A good example of this broader view comes in the paper by Giubilini and Savulsecu (2020), who point out that COI is mainly considered in financial terms but should also be understood to encompass moral and religious values, that, presented as conscientious objection (CO), can also generate interests for practitioners and may therefore influence advice and treatment decisions. COI and CO both operate in a secular space in a democratic jurisdiction whereby certain core values are accepted, rights laid down and observed, and disputes resolved through a combination of adherence to professional ethics, institutional policy, and, if need be, law. If a principle-based approach is adopted, the principles of respect for autonomy, justice, beneficence, and non-maleficence, being generally accepted, and if need be enforced, are independent of any one potentially interest-generating underpinning system, be it religious, or otherwise. In other words, their source of authority is not the issue. There is little dissent about the four principles approach to ethics (Beauchamp and Childress 2019), but the doing of ethics starts when these come in to conflict with one another, as they inevitably often will. It is not that the secular public space in which regulated professions operate can undergo purification rituals to get rid of interests, rather that they are there like kelp in the sea, swaying around naturally in the water for the diver to navigate. In ethics, the task is the navigation, not seek and destroy, as we do not live in a fantasy interest-free world nor can or should we. All professional practice is political, financial, and personal. For the diver, the first task is to see the danger, and so identification and transparency are needed. However, a politician can be forced to resign over the undisclosed gift of a bottle of wine but is not required to disclose a religious adherence that influences voting on social issues. Similarly, there are regions in many countries where access to abortion is blocked by groups of religious doctors, who have a strong interest in being seen to be exercising their beliefs, by their co-religionists in the secular public space because their beliefs are a matter personal conscience. So it is not that this is itself problematic, as freedom of conscience is indeed an agreed fundamental human right, but, per Mill, not when the exercise of CO infringes the rights of others in a democracy, who do not share the same beliefs. Giubilini and Savulescu (2020) shows us an expanded view of interests that deserves our attention and that CO is a key contributor to conflicts between them.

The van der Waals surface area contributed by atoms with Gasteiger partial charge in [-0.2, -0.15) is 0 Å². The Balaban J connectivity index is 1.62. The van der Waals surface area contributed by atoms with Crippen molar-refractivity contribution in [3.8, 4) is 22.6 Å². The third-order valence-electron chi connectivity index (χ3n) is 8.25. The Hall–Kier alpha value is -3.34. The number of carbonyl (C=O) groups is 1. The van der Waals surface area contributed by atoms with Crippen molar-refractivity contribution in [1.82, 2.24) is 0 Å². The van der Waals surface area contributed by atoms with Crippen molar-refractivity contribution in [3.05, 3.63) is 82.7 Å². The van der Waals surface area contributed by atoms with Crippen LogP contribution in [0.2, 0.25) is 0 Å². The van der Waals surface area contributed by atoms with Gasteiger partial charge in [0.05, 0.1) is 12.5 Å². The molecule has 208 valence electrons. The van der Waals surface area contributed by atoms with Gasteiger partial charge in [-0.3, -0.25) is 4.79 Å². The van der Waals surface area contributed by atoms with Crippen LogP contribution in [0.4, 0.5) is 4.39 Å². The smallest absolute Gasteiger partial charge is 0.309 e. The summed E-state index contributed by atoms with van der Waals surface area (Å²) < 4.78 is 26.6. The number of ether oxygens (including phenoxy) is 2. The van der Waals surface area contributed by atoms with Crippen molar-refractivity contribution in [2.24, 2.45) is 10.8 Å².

LiPuma and Robichaud (2020) give a concise critique of the U.S. health system. Like all systems it has been under enormous strain, and its weaknesses have been graphically revealed in recent weeks. Linked to large pockets of poverty and marginal economic survival in that country, Covid-19 has had a terrible impact. The rest of the world is perhaps less generous about these failings because of the stature and wealth of the United States and its many political attempts to get universal coverage. Powerful lobby groups, an addiction to free market economics as the purification ritual for all ills, and successive political obstruction and failure, all contribute to some of the best care in the world and some of the most glaring gaps. Despite enormous expenditure, many pockets of the United States enjoy lower health outcome data than the much criticized and undermined former cold war enemy and neighbour, Cuba.

Dubljević (2020) uses Rawls’ method of wide reflective equilibrium to analyse the problems generated by fronto-temporal dementia, notably those that surround legal responsibility for anti-social behaviour, personhood, and autonomy. An unfortunate feature of this illness is the absence of insight and concern about inappropriate behaviour and its consequences. This can lead to legal difficulties, and presumptions in favour of autonomy and culpability can lead to unfair treatment, based on a failure to recognize that diminished responsibility is a feature of the underlying neuropathology.